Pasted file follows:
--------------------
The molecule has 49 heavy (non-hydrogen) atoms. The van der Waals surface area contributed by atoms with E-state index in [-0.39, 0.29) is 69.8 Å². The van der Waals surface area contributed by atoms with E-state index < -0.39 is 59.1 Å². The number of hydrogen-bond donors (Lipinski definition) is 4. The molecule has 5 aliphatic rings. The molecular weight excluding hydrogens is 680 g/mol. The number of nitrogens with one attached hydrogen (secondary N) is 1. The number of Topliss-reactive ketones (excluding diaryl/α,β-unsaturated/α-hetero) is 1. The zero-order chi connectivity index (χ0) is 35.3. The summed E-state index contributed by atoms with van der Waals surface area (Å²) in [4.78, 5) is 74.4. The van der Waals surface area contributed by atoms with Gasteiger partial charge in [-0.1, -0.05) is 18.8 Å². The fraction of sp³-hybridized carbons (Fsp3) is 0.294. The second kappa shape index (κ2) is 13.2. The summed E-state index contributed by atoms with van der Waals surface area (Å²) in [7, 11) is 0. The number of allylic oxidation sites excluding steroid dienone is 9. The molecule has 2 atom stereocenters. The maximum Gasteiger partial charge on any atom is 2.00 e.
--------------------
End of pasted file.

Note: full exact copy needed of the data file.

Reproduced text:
The molecule has 49 heavy (non-hydrogen) atoms. The van der Waals surface area contributed by atoms with E-state index in [-0.39, 0.29) is 69.8 Å². The van der Waals surface area contributed by atoms with E-state index < -0.39 is 59.1 Å². The number of hydrogen-bond donors (Lipinski definition) is 4. The molecule has 5 aliphatic rings. The molecular weight excluding hydrogens is 680 g/mol. The number of nitrogens with one attached hydrogen (secondary N) is 1. The number of Topliss-reactive ketones (excluding diaryl/α,β-unsaturated/α-hetero) is 1. The zero-order chi connectivity index (χ0) is 35.3. The summed E-state index contributed by atoms with van der Waals surface area (Å²) in [4.78, 5) is 74.4. The van der Waals surface area contributed by atoms with Gasteiger partial charge in [-0.1, -0.05) is 18.8 Å². The fraction of sp³-hybridized carbons (Fsp3) is 0.294. The second kappa shape index (κ2) is 13.2. The summed E-state index contributed by atoms with van der Waals surface area (Å²) in [7, 11) is 0. The number of allylic oxidation sites excluding steroid dienone is 9. The molecule has 2 atom stereocenters. The maximum Gasteiger partial charge on any atom is 2.00 e.